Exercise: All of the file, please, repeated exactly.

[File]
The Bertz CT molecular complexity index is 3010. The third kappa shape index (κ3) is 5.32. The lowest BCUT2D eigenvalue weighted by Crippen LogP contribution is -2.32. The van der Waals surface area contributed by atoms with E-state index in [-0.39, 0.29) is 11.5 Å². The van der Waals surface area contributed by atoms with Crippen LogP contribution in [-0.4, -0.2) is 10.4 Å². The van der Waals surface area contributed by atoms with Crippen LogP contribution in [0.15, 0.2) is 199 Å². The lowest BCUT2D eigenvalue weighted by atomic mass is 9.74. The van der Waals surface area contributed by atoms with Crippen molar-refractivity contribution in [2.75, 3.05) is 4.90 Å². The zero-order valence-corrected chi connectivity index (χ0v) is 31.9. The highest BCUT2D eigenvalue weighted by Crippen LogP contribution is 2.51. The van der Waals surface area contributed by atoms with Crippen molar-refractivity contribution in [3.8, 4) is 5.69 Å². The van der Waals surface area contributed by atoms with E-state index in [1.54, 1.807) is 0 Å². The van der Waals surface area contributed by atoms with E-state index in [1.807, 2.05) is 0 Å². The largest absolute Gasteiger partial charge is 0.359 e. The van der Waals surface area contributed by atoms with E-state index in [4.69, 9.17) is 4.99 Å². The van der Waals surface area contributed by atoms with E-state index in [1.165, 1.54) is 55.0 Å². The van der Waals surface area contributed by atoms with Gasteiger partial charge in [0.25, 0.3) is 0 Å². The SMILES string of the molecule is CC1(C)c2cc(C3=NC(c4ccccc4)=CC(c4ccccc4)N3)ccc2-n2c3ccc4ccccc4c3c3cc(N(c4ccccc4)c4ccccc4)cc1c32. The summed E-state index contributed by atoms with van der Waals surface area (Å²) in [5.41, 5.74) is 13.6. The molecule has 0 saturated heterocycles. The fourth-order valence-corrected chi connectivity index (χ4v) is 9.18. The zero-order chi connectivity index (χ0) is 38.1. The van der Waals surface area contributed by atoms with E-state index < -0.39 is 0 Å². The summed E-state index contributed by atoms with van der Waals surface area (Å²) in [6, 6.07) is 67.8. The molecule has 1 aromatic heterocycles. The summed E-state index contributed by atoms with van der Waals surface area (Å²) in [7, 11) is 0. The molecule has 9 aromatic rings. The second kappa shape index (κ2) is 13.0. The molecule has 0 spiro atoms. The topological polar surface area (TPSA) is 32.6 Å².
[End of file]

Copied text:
The Bertz CT molecular complexity index is 3010. The third kappa shape index (κ3) is 5.32. The lowest BCUT2D eigenvalue weighted by Crippen LogP contribution is -2.32. The van der Waals surface area contributed by atoms with E-state index in [-0.39, 0.29) is 11.5 Å². The van der Waals surface area contributed by atoms with Crippen LogP contribution in [-0.4, -0.2) is 10.4 Å². The van der Waals surface area contributed by atoms with Crippen LogP contribution in [0.15, 0.2) is 199 Å². The lowest BCUT2D eigenvalue weighted by atomic mass is 9.74. The van der Waals surface area contributed by atoms with Crippen molar-refractivity contribution in [2.75, 3.05) is 4.90 Å². The zero-order valence-corrected chi connectivity index (χ0v) is 31.9. The highest BCUT2D eigenvalue weighted by Crippen LogP contribution is 2.51. The van der Waals surface area contributed by atoms with Crippen molar-refractivity contribution in [3.8, 4) is 5.69 Å². The van der Waals surface area contributed by atoms with E-state index in [1.54, 1.807) is 0 Å². The van der Waals surface area contributed by atoms with E-state index in [1.807, 2.05) is 0 Å². The largest absolute Gasteiger partial charge is 0.359 e. The van der Waals surface area contributed by atoms with E-state index in [4.69, 9.17) is 4.99 Å². The van der Waals surface area contributed by atoms with E-state index in [1.165, 1.54) is 55.0 Å². The van der Waals surface area contributed by atoms with Gasteiger partial charge in [0.25, 0.3) is 0 Å². The SMILES string of the molecule is CC1(C)c2cc(C3=NC(c4ccccc4)=CC(c4ccccc4)N3)ccc2-n2c3ccc4ccccc4c3c3cc(N(c4ccccc4)c4ccccc4)cc1c32. The summed E-state index contributed by atoms with van der Waals surface area (Å²) in [5.41, 5.74) is 13.6. The molecule has 0 saturated heterocycles. The fourth-order valence-corrected chi connectivity index (χ4v) is 9.18. The zero-order chi connectivity index (χ0) is 38.1. The van der Waals surface area contributed by atoms with E-state index < -0.39 is 0 Å². The summed E-state index contributed by atoms with van der Waals surface area (Å²) in [6, 6.07) is 67.8. The molecule has 1 aromatic heterocycles. The summed E-state index contributed by atoms with van der Waals surface area (Å²) in [7, 11) is 0. The molecule has 9 aromatic rings. The second kappa shape index (κ2) is 13.0. The molecule has 0 spiro atoms. The topological polar surface area (TPSA) is 32.6 Å².